In response, Planned Parenthood League of Massachusetts (PPLM) hosted a “Defend, Don’t Defund!” rally last Saturday, March 19th, to gain support for continued funding from Title X.  The rally was held in conjunction with other affiliates all over the country to generate a national day of action.  In Boston, more than 600 people turned out in support of PPLM and continued Title X funding.  They were able to sign postcards and petitions to send to members of their Congressional delegation requesting that they vote against the Senate bill.  Among the speakers at the rally were Congresswoman Niki Tsongas, Congressman Mike Capuano, and Salem Mayor Kim Driscoll, PPLM CEO Dianne Luby, and other leaders in the women’s health community.  PPLM made a conscious effort to make sure that supporters were aware of all of the comprehensive services offered by Planned Parenthood, not just the controversial ones.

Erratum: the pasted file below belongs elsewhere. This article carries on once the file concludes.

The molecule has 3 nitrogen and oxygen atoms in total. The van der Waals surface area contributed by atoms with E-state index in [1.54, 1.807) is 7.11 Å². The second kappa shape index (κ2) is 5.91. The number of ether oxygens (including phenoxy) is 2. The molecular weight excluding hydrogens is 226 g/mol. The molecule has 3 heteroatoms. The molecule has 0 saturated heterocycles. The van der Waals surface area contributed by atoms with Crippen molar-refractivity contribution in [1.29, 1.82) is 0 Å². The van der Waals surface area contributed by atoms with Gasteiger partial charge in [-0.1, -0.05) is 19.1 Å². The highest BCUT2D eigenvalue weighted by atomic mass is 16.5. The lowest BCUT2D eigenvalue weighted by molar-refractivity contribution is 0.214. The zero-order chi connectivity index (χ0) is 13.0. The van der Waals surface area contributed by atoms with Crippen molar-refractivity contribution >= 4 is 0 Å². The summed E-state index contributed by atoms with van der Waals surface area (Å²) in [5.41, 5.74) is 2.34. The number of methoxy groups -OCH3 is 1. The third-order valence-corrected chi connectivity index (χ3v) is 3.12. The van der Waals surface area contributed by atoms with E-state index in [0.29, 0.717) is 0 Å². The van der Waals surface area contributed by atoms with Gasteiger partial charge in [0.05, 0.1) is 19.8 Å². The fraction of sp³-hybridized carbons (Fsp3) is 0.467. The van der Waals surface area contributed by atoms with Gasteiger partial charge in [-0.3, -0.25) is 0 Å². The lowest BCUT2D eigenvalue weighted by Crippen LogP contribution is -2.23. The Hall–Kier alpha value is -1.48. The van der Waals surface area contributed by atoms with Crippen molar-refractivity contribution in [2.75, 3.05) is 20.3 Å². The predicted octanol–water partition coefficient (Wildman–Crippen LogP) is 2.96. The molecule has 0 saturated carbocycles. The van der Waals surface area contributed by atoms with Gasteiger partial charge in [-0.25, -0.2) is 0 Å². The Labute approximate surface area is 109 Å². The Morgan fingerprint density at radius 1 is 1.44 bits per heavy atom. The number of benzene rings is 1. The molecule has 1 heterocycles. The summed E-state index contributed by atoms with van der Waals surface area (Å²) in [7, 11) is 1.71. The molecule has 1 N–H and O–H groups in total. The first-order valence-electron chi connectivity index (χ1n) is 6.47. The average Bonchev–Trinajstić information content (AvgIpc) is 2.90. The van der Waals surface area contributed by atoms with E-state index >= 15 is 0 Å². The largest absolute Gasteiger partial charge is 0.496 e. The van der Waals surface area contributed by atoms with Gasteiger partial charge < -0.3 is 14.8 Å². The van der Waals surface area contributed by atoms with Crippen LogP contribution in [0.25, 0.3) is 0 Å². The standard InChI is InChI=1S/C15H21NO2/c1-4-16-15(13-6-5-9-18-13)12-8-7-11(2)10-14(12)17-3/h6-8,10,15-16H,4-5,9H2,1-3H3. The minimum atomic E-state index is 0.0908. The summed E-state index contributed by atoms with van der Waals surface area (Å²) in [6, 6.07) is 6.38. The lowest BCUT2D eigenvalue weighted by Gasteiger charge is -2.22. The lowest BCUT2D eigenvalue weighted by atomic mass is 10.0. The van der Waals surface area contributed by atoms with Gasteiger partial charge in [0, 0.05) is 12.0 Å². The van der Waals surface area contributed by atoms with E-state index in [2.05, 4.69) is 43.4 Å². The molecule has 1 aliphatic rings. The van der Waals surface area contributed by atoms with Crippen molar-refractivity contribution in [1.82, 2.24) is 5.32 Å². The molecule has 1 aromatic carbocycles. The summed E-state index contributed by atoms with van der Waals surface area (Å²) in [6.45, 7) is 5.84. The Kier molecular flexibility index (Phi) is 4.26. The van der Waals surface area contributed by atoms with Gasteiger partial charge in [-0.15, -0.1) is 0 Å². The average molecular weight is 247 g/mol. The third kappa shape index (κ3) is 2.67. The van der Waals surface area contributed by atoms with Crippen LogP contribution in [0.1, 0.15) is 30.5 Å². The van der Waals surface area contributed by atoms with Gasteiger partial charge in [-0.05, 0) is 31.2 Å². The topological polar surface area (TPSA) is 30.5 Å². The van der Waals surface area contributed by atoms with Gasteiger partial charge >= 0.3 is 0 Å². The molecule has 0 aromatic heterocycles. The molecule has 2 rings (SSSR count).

Even some four legged friends turned out to support Planned Parenthood!

Teen Voices’ staff member Sarah Binning was in attendance and had some very positive things to say about what she saw!  One thing she found very powerful was “the diverse audience.  There weren’t just women rallying for women, but men, girls and women of all ages, and even whole families.  She felt that people all over Boston seemed to be receptive to the idea of the rally. For hours afterwards, as she was walking in different areas of the city, people came up to her and asked about her Planned Parenthood shirt and how the rally went.  Sarah also told me about how united the rally seemed to be; bright pink posters and t-shirts enabled everyone in attendance to show support and present a united front.

What do you think about the proposed budget cuts to Planned Parenthood?  Let us know in the comments section!  To see what other young people have to say, check out this video on Youtube.

Special thanks to Tricia Wajda, from PPLM!

Congress Votes Down Paycheck Fairness Act